Najib’s lawyer offers deed to the ex-premier’s mansion as collateral for RM4 million bail – and the prosecution quickly shuts him down

Malaysia’s attorney-general Tommy Thomas found the proposal to use the deed to Najib’s mansion as collateral for the bail amount impractical.
Reuters

Former prime minister Datuk Seri Najib Razak’s lawyer proposed using the deed to his client’s Jalan Langgak Duta mansion as collateral for the bail amount instead of paying with cash, but his request was quickly turned down by the prosecution.

According to Malay Mail, lawyer Tan Sri Shafee Abdullah told the High Court on Wednesday (Jul 4) that Najib could not afford the bail amount as the prosecution demanded.

Malaysia’s attorney-general Tommy Thomas, whose team consisted of 11 other deputy public prosecutors, proposed that bail be set at RM4 million ($1 million) with two sureties.

Initially, Shafee requested the bail amount to be reduced to RM500,000 and explained the original amount would have forced Najib’s family to resort to soliciting funds from relatives and friends in order to to raise that much money.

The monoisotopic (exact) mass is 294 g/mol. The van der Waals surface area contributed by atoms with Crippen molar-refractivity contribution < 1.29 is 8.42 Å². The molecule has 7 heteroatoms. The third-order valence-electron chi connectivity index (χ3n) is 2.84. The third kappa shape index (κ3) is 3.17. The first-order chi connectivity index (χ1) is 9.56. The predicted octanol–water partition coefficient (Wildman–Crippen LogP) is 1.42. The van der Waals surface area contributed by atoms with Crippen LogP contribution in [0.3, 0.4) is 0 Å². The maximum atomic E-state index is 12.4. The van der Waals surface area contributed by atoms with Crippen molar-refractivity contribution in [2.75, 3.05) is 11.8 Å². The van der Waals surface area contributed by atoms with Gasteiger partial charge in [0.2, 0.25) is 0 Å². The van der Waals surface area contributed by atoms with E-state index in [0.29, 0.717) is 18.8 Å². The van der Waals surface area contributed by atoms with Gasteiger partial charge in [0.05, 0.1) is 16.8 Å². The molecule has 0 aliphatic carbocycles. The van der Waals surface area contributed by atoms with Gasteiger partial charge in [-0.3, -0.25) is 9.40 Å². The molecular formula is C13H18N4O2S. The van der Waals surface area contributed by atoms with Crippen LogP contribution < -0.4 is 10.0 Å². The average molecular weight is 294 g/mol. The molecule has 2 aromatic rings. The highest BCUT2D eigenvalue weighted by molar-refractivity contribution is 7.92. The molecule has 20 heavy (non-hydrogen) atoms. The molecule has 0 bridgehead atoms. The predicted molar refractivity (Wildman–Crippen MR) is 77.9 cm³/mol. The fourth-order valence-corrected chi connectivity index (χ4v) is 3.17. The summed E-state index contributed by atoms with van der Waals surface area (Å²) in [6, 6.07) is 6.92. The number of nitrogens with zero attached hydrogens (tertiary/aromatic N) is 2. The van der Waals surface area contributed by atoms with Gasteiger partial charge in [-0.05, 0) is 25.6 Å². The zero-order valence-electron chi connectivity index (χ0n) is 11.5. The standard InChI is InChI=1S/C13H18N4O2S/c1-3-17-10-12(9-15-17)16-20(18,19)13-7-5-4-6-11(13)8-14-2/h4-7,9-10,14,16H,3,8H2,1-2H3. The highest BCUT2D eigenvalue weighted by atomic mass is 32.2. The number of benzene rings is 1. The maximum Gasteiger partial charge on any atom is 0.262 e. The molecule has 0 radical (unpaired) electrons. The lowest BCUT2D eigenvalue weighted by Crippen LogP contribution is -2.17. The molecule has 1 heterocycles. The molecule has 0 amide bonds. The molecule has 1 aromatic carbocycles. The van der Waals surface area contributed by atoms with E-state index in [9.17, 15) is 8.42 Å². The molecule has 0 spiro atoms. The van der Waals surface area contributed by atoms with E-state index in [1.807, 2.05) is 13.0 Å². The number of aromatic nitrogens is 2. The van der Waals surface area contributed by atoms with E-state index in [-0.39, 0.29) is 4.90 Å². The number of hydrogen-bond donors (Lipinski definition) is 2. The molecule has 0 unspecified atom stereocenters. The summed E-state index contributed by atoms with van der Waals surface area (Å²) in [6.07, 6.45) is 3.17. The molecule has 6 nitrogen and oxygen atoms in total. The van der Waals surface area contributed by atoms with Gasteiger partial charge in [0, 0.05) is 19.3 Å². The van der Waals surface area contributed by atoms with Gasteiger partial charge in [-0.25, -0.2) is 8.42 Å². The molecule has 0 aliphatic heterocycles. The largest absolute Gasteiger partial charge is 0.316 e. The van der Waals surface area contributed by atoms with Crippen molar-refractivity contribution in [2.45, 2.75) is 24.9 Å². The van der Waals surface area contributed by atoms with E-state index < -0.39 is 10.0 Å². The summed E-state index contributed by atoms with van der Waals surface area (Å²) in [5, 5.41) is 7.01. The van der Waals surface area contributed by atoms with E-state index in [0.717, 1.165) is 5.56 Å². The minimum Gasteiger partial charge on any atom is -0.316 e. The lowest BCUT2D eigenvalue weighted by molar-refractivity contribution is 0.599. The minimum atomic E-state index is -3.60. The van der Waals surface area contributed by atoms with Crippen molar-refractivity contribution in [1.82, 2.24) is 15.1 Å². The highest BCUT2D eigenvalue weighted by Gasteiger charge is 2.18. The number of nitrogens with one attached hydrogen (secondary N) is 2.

He later proposed to have the land title to Najib’s family mansion be used as collateral instead.

However the prosecution rejected Shafee’s offer as it was deemed impractical.

“Why should the prosecution be saddled with the practical difficulties?” questioned Thomas.

Nonetheless, the High Court subsequently lowered the bail amount to RM1 million and allowed Najib to pay half of the sum on Wednesday, with the balance to be settled by 3pm next Monday (Jul 9), reported Free Malaysia Today.

The arrangement was made after Shafee told the court that Najib’s family would not have access to further funds as their bank accounts were frozen by the 1MDB Task Force.

In addition, the court granted an interim gag order until Aug 8 when the case will be mentioned and an application for a full gag order will be heard.

A total of 19 days was proposed for the trial in 2019, from Feb 18 to 28, Mar 4 to 8 and Mar 11 to 15, not including weekends.

Najib was charged with three counts of criminal breach of trust (CBT) and one count of graft. Each charge carries a maximum prison sentence of 20 years while the graft charge entails an additional fine of at least five times the value of gratification.

The former head of government pleaded not guilty to all the charges.

Read also: Najib addresses Malaysians in a grim pre-recorded message posted on his Facebook and Twitter hours after he was arrested